KABANDA CHULU, Lusaka
MUSIKA Development Initiative and the National Savings and Credit Bank (NatSave) have partnered to implement a one-year K2 million pilot project in Kalomo district to result in the sinking of 20 solar-powered boreholes to increase productivity of small- scale farmers.
The implementation of this financing scheme is aimed at increasing smallholder and emergent farmers’ access to water and irrigation solutions in Chief Chikanta’s area.
Last Friday, the two institutions signed a memorandum of understanding (MoU) to pilot the financing of water and irrigation solutions in the Chikanta chiefdom, which lies in a dry ecological zone with no perennial rivers and streams that run throughout the year.
The awareness and marketing of the financial product will be on a cost-shared basis between Musika and NatSave.
Speaking after the signing ceremony, NatSave managing director Cephas Chabu said 20 boreholes will be sunk to improve the capacity of farmers in growing of irrigated crops and provide enough water for livestock.
“It will enable farmers to diversify their production through extending the growing season beyond the rains.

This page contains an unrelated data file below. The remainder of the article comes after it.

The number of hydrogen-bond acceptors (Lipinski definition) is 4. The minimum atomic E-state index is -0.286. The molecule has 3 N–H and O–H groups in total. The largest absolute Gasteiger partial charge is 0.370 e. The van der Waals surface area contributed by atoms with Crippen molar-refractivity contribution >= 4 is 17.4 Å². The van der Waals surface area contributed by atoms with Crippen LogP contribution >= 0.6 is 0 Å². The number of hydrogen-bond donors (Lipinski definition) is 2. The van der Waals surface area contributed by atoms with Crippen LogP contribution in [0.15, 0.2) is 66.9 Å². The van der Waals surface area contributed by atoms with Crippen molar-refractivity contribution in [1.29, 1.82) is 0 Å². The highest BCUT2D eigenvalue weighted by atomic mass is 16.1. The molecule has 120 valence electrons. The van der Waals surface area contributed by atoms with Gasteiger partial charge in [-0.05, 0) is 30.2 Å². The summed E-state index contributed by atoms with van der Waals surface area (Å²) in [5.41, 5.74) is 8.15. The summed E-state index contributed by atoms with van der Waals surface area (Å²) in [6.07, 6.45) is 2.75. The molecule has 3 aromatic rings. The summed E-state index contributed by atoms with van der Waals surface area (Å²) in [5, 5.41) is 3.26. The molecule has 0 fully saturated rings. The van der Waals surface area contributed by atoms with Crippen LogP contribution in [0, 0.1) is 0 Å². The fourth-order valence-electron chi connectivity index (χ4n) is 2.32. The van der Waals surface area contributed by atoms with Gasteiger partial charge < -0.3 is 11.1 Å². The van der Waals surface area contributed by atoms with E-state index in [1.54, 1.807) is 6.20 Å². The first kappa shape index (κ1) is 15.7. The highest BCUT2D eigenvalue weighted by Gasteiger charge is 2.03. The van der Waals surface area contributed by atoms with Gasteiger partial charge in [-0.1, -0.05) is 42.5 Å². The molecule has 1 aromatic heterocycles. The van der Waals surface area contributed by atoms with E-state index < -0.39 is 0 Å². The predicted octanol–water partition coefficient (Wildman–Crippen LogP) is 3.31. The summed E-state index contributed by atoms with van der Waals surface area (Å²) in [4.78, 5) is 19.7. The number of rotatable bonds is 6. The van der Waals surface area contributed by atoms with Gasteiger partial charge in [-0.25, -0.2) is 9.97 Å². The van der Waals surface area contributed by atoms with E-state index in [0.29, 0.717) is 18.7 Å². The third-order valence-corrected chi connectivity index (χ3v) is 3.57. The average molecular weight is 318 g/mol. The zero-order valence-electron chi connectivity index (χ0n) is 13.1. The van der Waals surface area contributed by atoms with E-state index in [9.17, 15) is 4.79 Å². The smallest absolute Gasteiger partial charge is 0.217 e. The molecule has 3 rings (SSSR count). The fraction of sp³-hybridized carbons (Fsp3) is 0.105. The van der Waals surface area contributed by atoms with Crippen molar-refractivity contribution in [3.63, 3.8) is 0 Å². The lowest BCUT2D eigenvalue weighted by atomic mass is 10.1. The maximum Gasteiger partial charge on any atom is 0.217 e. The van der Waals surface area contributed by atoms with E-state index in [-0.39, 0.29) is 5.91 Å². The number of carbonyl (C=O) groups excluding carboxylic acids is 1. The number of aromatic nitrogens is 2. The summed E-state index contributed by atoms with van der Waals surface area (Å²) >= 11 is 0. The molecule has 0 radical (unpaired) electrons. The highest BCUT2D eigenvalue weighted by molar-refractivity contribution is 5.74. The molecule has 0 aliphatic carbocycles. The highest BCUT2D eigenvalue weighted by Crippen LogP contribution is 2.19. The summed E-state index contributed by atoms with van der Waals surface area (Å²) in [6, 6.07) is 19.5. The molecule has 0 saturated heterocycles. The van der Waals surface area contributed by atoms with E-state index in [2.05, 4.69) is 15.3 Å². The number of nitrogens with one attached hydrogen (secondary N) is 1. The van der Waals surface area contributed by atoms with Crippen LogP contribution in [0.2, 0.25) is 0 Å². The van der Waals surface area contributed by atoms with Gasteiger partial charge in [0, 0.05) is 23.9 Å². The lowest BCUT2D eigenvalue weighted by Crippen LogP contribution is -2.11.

“The total financial package is K2 million including after-sales services to the irrigation equipment, and financial literacy to the beneficiaries who will access the product through the NatSave Choma branch once they open savings accounts,” he said.
Musika managing director Reuben Banda said the financial intervention is an opportunity to farmers to grow and expand their farming enterprises.
Mr Banda said Musika understands that lending in such a market is untested and carries an element of unknown risk.
“But with our support and that of our partners, it is hoped that we can mitigate some of the risk. We remain optimistic that during the initial pilot of this intervention, NatSave will learn and understand the market and determine its own business case for scaling up lending into this market,” he said.
And Musika services and financial markets operations manager James Luhana said plans are underway to scale up the project beyond Kalomo to include other areas that experience deficiency in rainfall.